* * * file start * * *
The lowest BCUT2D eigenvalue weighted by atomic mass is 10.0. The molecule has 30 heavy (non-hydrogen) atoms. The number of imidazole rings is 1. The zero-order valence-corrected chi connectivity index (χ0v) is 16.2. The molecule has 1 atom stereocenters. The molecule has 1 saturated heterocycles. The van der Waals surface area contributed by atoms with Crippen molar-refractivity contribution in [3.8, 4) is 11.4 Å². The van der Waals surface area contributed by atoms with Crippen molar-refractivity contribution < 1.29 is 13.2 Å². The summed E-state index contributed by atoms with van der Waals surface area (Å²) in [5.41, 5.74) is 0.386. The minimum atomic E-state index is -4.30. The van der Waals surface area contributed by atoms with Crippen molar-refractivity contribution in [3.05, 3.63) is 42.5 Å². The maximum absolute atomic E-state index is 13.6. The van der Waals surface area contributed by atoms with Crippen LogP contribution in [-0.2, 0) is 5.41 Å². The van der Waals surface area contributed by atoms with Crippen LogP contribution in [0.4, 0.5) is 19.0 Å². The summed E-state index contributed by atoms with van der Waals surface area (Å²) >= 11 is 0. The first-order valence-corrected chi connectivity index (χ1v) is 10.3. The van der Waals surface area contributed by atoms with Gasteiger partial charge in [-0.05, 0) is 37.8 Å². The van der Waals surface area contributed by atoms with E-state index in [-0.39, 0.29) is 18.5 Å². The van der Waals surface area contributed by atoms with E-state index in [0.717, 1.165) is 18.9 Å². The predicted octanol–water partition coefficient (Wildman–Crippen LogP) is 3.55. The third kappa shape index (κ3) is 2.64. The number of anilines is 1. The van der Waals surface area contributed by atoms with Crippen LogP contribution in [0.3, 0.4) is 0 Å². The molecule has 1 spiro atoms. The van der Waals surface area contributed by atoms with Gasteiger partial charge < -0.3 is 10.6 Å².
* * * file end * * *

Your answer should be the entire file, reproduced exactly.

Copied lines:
The lowest BCUT2D eigenvalue weighted by atomic mass is 10.0. The molecule has 30 heavy (non-hydrogen) atoms. The number of imidazole rings is 1. The zero-order valence-corrected chi connectivity index (χ0v) is 16.2. The molecule has 1 atom stereocenters. The molecule has 1 saturated heterocycles. The van der Waals surface area contributed by atoms with Crippen molar-refractivity contribution in [3.8, 4) is 11.4 Å². The van der Waals surface area contributed by atoms with Crippen molar-refractivity contribution < 1.29 is 13.2 Å². The summed E-state index contributed by atoms with van der Waals surface area (Å²) in [5.41, 5.74) is 0.386. The minimum atomic E-state index is -4.30. The van der Waals surface area contributed by atoms with Crippen molar-refractivity contribution in [3.05, 3.63) is 42.5 Å². The maximum absolute atomic E-state index is 13.6. The van der Waals surface area contributed by atoms with Crippen LogP contribution in [-0.2, 0) is 5.41 Å². The van der Waals surface area contributed by atoms with Crippen LogP contribution in [0.4, 0.5) is 19.0 Å². The summed E-state index contributed by atoms with van der Waals surface area (Å²) >= 11 is 0. The first-order valence-corrected chi connectivity index (χ1v) is 10.3. The van der Waals surface area contributed by atoms with Gasteiger partial charge in [-0.05, 0) is 37.8 Å². The van der Waals surface area contributed by atoms with E-state index in [-0.39, 0.29) is 18.5 Å². The van der Waals surface area contributed by atoms with E-state index in [0.717, 1.165) is 18.9 Å². The predicted octanol–water partition coefficient (Wildman–Crippen LogP) is 3.55. The third kappa shape index (κ3) is 2.64. The number of anilines is 1. The van der Waals surface area contributed by atoms with Crippen LogP contribution in [0.3, 0.4) is 0 Å². The molecule has 1 spiro atoms. The van der Waals surface area contributed by atoms with Gasteiger partial charge < -0.3 is 10.6 Å².